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By Charlie Flowers, Senior Data Engineer, Data Surge

As the Information Age accelerates ceaselessly, data grows in volume and is just as quickly rendered obsolete by newer data. Racing against this avalanche of information, an organization’s ability to process and gain actionable insights is paramount. Traditional ETL/ELT and data warehousing systems struggle to match the pace but are expensive and risky to replace in a mission-critical environment.

As more and more technological band-aids are applied, these environments become brittle, and responsibilities become siloed; it becomes increasingly difficult for the developers of a data platform to anticipate and respond to the evolving needs of those consuming its data. These deficiencies in data, analytics, and governance are frighteningly common and can affect data operations across the entire enterprise, creating an environment where users cannot easily create or retrieve reports, data models are developed without the input of SMEs, and with no clear chain of custody to ensure that data is accurate and up to date.

Bottom line: the right insights don’t get into the hands of the right people at the right time.

In this blog post you’ll learn how to avoid these pitfalls and unleash the full capability of your organization’s data by making improvements in people, processes, and technology. You’ll also learn about the six benefits of utilizing a Data Lakehouse architecture, and explore how to implement trustworthy ways of ingesting, storing, processing, monitoring, analyzing, and sharing your data at speed and scale.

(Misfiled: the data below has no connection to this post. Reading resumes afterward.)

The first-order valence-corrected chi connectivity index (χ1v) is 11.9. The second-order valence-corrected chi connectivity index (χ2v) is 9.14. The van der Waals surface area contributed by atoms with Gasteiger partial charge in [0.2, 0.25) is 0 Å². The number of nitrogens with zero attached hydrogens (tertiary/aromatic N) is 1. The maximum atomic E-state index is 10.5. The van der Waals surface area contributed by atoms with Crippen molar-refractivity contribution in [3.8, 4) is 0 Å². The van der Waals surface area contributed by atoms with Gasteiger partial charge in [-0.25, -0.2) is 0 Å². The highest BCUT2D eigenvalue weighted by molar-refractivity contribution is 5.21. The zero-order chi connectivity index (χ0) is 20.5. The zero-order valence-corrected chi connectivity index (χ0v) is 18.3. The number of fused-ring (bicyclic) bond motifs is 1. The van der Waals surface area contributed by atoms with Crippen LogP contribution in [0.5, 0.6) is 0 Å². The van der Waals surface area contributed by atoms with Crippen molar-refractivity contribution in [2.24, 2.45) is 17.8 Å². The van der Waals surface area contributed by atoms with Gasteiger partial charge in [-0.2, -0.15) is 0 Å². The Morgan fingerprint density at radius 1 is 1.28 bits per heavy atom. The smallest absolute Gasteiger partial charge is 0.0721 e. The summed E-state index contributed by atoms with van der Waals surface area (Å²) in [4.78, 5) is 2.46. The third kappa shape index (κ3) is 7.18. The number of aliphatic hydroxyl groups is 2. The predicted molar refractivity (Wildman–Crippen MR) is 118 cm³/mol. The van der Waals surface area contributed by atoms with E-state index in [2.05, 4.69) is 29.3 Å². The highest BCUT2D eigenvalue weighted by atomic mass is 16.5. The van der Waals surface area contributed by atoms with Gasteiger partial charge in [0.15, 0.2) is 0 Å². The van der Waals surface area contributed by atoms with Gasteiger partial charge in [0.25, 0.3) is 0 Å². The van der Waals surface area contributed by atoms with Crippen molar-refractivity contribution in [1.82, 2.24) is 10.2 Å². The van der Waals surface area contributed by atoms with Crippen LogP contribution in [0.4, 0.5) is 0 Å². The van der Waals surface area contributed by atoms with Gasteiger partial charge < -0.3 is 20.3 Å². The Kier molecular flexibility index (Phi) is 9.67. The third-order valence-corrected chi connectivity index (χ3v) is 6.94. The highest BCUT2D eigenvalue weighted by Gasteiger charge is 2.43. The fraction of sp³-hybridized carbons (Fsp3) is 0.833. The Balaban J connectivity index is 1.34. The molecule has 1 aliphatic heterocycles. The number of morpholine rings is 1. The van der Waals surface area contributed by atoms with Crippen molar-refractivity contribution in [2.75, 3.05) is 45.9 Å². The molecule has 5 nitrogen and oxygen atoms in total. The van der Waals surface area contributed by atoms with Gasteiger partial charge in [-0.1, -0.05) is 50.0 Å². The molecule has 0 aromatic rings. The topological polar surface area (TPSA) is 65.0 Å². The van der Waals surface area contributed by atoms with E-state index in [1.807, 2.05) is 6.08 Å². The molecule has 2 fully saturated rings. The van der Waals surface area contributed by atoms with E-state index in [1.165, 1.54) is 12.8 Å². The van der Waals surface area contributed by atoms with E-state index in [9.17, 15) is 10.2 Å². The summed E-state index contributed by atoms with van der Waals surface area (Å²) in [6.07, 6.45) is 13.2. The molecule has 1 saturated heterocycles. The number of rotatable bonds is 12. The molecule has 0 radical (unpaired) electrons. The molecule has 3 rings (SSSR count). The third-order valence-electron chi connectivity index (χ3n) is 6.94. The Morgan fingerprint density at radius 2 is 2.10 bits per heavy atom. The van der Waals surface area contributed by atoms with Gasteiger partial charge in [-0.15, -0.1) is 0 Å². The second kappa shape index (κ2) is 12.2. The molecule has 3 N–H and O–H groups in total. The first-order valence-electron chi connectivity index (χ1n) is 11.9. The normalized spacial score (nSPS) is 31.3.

A Data Lakehouse is a modern data architecture championed by the data and AI company Databricks. It allows users to combine the key benefits of data lakes, which are large repositories of raw data, and data warehouses, which are organized sets of structured data. Taking the best from both worlds, this type of architecture helps reduce costs and generally produces faster, more accurate results.

Here are six key benefits of a data Lakehouse approach:

1: Data Centralization

Different teams in an organization may make use of the same data, but for very different purposes and with different rules and standards, which can easily lead to the problem of Data Silos. Lack of standardization makes cross-enterprise analytics hard and creates roadblocks for proper data governance.​ The first step in creating a Data Lakehouse is to centralize data and provide access to everyone across the enterprise based on ‘least-privilege’ principles.